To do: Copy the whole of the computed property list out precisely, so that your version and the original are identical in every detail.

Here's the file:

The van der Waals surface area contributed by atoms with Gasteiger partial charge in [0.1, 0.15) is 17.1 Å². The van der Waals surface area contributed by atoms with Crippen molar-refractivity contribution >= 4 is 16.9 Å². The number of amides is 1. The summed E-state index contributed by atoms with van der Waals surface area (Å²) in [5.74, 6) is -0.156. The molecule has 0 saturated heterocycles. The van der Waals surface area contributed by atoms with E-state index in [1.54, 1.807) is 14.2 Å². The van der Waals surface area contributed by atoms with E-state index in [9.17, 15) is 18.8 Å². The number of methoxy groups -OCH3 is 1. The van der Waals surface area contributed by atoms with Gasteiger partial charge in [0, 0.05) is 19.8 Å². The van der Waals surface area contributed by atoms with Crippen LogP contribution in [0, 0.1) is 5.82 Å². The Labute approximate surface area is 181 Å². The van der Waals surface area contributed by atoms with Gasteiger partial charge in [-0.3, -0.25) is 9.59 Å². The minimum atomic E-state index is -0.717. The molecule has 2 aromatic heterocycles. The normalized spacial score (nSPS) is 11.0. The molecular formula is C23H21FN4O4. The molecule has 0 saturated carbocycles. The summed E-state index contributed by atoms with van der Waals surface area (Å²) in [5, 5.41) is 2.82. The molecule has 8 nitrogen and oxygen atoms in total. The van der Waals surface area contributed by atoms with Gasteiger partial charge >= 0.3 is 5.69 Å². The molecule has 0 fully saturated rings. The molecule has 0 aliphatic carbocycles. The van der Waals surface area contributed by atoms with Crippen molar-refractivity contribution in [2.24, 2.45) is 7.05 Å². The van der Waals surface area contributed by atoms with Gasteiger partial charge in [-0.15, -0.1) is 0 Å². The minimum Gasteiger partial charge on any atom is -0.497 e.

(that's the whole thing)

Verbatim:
The van der Waals surface area contributed by atoms with Gasteiger partial charge in [0.1, 0.15) is 17.1 Å². The van der Waals surface area contributed by atoms with Crippen molar-refractivity contribution >= 4 is 16.9 Å². The number of amides is 1. The summed E-state index contributed by atoms with van der Waals surface area (Å²) in [5.74, 6) is -0.156. The molecule has 0 saturated heterocycles. The van der Waals surface area contributed by atoms with E-state index in [1.54, 1.807) is 14.2 Å². The van der Waals surface area contributed by atoms with E-state index in [9.17, 15) is 18.8 Å². The number of methoxy groups -OCH3 is 1. The van der Waals surface area contributed by atoms with Gasteiger partial charge in [0, 0.05) is 19.8 Å². The van der Waals surface area contributed by atoms with Crippen LogP contribution in [0, 0.1) is 5.82 Å². The Labute approximate surface area is 181 Å². The van der Waals surface area contributed by atoms with Gasteiger partial charge in [-0.3, -0.25) is 9.59 Å². The minimum atomic E-state index is -0.717. The molecule has 2 aromatic heterocycles. The normalized spacial score (nSPS) is 11.0. The molecular formula is C23H21FN4O4. The molecule has 0 saturated carbocycles. The summed E-state index contributed by atoms with van der Waals surface area (Å²) in [5, 5.41) is 2.82. The molecule has 8 nitrogen and oxygen atoms in total. The van der Waals surface area contributed by atoms with Gasteiger partial charge >= 0.3 is 5.69 Å². The molecule has 0 fully saturated rings. The molecule has 0 aliphatic carbocycles. The van der Waals surface area contributed by atoms with Crippen molar-refractivity contribution in [2.24, 2.45) is 7.05 Å². The van der Waals surface area contributed by atoms with Gasteiger partial charge in [-0.15, -0.1) is 0 Å². The minimum Gasteiger partial charge on any atom is -0.497 e.